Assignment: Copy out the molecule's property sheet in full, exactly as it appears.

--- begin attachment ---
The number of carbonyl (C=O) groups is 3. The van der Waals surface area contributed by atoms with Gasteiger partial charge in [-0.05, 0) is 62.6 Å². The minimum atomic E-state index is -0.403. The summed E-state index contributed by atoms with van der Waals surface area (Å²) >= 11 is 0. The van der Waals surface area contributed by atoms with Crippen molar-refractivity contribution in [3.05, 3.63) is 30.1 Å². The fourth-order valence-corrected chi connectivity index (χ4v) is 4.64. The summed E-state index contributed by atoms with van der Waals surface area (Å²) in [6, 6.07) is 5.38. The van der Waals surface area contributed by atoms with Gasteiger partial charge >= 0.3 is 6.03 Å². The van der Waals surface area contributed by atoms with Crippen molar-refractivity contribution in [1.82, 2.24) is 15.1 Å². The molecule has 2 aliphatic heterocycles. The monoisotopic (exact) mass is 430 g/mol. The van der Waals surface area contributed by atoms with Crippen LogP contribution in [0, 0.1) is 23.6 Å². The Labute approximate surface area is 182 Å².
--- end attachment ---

The number of carbonyl (C=O) groups is 3. The van der Waals surface area contributed by atoms with Gasteiger partial charge in [-0.05, 0) is 62.6 Å². The minimum atomic E-state index is -0.403. The summed E-state index contributed by atoms with van der Waals surface area (Å²) >= 11 is 0. The van der Waals surface area contributed by atoms with Crippen molar-refractivity contribution in [3.05, 3.63) is 30.1 Å². The fourth-order valence-corrected chi connectivity index (χ4v) is 4.64. The summed E-state index contributed by atoms with van der Waals surface area (Å²) in [6, 6.07) is 5.38. The van der Waals surface area contributed by atoms with Gasteiger partial charge >= 0.3 is 6.03 Å². The van der Waals surface area contributed by atoms with Crippen molar-refractivity contribution in [1.82, 2.24) is 15.1 Å². The molecule has 2 aliphatic heterocycles. The monoisotopic (exact) mass is 430 g/mol. The van der Waals surface area contributed by atoms with Crippen LogP contribution in [0, 0.1) is 23.6 Å². The Labute approximate surface area is 182 Å².